The really confusing thing about the Touch Plus, is that although it has the addition of 3G/HSDPA support, it has lost the Wi-Fi functionality that was present in the original Touch. This is something of a disappointment, and I can’t understand why HTC would take such a route. I love having Wi-Fi in a smartphone, as it means that as soon as I get home or to the office it connects, and if I want to quickly look something up online I can do it via my phone. This is especially useful at home, where I’m not sitting in front of a computer all day – if I want to check something online, I simply whip my iPhone out of my pocket and check using a fast Wi-Fi broadband connection.
Wi-Fi may be missing but at least Bluetooth is still there, so you’ll have no problem using a Bluetooth headset or an in-car hands free kit. You could also use Bluetooth headphones like the Etymotic Research ety8s that I reviewed last August. In fact, investing in a pair of ety8s would be a good idea, since yet again HTC hasn’t seen fit to include a 3.5mm headphone jack.
In the box you’ll find the Touch Plus, a wired hands free set, a carrying pouch and a mains charger. However, charging this device won’t be a problem since the mini-USB connector means that you can charge it from any computer using a simple USB to mini-USB cable. Personally I think that everything should employ a mini-USB connector for charging, meaning that you only ever need one kind of cable or charger for all your devices. Unfortunately there’s no bundled micro-SD card, but considering you can pick up a 1GB card for around £5 these days, that’s not a major problem.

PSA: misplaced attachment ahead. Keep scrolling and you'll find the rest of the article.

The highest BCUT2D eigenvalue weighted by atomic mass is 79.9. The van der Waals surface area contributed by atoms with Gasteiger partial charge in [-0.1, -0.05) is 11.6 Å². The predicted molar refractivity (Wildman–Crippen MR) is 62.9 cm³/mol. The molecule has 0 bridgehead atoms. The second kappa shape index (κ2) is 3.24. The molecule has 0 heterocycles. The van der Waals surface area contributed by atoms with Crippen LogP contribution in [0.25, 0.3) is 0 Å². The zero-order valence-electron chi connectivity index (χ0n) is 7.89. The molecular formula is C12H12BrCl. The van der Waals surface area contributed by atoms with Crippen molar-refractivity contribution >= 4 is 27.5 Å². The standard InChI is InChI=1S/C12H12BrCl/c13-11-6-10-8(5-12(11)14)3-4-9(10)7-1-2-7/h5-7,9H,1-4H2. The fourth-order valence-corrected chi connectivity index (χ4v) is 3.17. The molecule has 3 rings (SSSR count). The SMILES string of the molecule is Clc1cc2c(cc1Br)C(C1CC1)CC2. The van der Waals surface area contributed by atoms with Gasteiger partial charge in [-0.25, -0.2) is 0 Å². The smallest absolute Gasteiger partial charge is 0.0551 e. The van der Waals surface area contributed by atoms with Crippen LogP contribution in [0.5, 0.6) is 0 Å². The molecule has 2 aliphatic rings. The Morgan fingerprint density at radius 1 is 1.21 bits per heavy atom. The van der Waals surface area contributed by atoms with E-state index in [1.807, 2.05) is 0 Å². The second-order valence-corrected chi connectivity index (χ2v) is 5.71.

T-Mobile’s Flext tariffs are widely regarded as some of the best available, and it’s good to know that if you go for the £30 Flext 30 tariff, which gives you up to £180 of credit each month, you’ll get the Touch Plus for free. And for an extra £7.50 you can get unlimited data on top of that, to make use of that fast HSDPA download speed. Being able to pickup the Touch Plus on a reasonable tariff for free makes it a pretty compelling proposition, and should attract a lot of buyers.
Despite being completely underwhelmed by the original Touch, the Touch Plus rights so many of those initial wrongs. The slide out keypad is a great addition, making it easy to bash out text and email messages without the need to resort to the stylus. The addition of 3G/HSDPA support is also a major bonus, and highlights the fact that this should have been there in the first place.
The tweaks that HTC has made to the TouchFLO interface are nice, but not overly important. More useful are features like the shortcut menu when you slide the phone open, which is bound to save users time. Yes, the lack of Wi-Fi is a definite annoyance, but I still feel that this is probably the most universally attractive Windows Mobile device yet to rear its head. It’s as much as great looking and easy to use phone as it is a fully featured mobile device, and that has to be a good thing.
Score in detail
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